But, of course, even if Bin Ladin is well known as the historical CIA's man in Afghanistan, for most people only the apparence counts - they "know" that reality can't be that complex. Ask any illusionist: they are wrong. What you see is not always what you get.

Maju said...

@Kosmo:

Let's not confuse US people and US government. Equally wit any other nation. We have been sold that nice illusion of "democracy" but actually the choices are very limited and the power of corporations and other interest groups in all the process is immense. Democratic governments do need legitimacy and some consensus but, well, Hitler also needed it.

Let's put it clear: I do not blame the US people. I actually think many of you are very nice people in fact. It's not a peoples' problem it is a problem of world government networks and the very US president is just but a piece in all that. Have you heard of the Bilderberg Group, the Trilateral Comission, AIPAC, Davos? None of them is a single governing body, they are more like country clubs to make deals and forge consensus among the top elites of Earth... but they (and possibly others) do forge networks of real power and cling to them. Then you also have the many secret services and their own networks (just mentioned Gladio but there are others for sure). And finally are the real administrations we see on TV and think that control the world, when they are in many senses just a facade (of course they do administrate... but more like a provincial governor would do than like a sovereign ruler).

And contrary to what some believe, America is sick of fighting. The American people want this war over with.

And probably in the mid run you'll get it... But it's not the people what I'm talking about but the power network. And not just the USA, even if it is still also the main actor.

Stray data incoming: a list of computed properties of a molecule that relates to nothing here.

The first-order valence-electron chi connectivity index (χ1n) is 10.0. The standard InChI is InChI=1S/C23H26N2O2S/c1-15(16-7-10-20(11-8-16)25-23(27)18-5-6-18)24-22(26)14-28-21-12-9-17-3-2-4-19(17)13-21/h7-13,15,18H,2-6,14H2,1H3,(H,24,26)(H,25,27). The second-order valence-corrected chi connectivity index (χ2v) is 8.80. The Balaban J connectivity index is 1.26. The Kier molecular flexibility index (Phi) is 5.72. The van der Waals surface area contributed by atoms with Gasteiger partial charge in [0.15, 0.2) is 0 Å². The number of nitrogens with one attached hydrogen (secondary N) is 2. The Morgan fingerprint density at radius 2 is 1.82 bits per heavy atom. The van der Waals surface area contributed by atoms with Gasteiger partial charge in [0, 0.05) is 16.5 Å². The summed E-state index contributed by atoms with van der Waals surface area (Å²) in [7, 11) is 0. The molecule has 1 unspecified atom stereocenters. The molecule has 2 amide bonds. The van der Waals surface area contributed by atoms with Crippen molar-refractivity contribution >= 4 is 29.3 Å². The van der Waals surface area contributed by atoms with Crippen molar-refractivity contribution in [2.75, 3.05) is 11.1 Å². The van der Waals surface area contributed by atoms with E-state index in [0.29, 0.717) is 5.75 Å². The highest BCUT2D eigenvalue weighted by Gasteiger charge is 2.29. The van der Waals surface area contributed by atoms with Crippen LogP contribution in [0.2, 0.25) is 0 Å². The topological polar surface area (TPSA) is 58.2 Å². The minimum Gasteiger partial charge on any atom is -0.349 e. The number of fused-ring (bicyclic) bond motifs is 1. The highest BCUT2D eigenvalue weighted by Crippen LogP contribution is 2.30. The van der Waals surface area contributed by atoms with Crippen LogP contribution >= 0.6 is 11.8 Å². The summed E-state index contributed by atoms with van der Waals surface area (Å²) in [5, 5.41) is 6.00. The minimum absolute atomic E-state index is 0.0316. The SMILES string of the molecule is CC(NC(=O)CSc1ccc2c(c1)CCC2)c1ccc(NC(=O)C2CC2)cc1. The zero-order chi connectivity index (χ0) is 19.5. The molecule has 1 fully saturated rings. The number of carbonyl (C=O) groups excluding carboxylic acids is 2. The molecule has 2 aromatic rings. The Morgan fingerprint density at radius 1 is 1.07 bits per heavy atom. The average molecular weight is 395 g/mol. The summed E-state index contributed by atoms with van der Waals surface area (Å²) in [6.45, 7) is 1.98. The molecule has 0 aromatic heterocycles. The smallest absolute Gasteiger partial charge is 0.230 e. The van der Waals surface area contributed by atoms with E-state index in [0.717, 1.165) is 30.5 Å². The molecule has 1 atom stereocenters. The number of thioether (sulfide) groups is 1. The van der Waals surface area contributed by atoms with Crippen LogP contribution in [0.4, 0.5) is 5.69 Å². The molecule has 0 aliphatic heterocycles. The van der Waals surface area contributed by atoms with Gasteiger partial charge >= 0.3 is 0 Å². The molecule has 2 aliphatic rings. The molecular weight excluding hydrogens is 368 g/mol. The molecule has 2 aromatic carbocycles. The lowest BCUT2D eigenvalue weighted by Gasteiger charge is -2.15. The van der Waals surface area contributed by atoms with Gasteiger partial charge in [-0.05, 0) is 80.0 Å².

Obama may pull out of Iraq (more or less) but he has wowed to persist in Afghanistan and has made all signs of vassallage to Israel (apparently compulsory to get to the White House in this day and age). There will not be a substantial change of US/NATO international policy and all the plotters behind 9/11 and everything related seem to stay reasonably safe from public scrutiny and still well connected in the real power network behind the secenes.

And all the comments I've read on Obama's appointments are: "continuity" with a nicer face. I'd like to thik that Obama is really as smart and indepdent thinker as to outwit those behind him and become a real statesman but I suspect it won't be the case. And if that would happen... well, he would not be the first US president to be murdered in strange circumstances. But anyhow, I fear that the time of the statesmen is gone and now it's more like the time of the salesmen (not sure about Obama but Bush Jr. was very good at that - if at nothing else).

The position of Obama is fragile anyhow. I admire the guy in many senses and would like to think he's as smart as to really become an independent president and not just another puppet of corporations and Zionism. But he seems very much aware that he is not just himself but a wide network of supports, supports that are demands as well (and I'm not talking votes here but cheques and private calls).

He has a huge challenge ahead in any case.

But I don't think there's much of a chance we're going to wake up from this economic crisis anytime soon. If anything, THAT nightmare might just be starting. Ugh.

IMO this is a true structural crisis that can only be compared to 1929 and maybe to the crisis that shook the world before the American and French revolutions, the ones that left the Ancien Regime rip for radical change, the one that allowed our age to begin.

This probably means that many many people, all around the planet, will suffer very badly before change is finally achieved. This is of course horrible, but the good thing about crisis is that a radical change of direction can be achieved, that they open a true window of opportunity for change. And that such a change can revive the hope and the faith in humankind we need to keep going.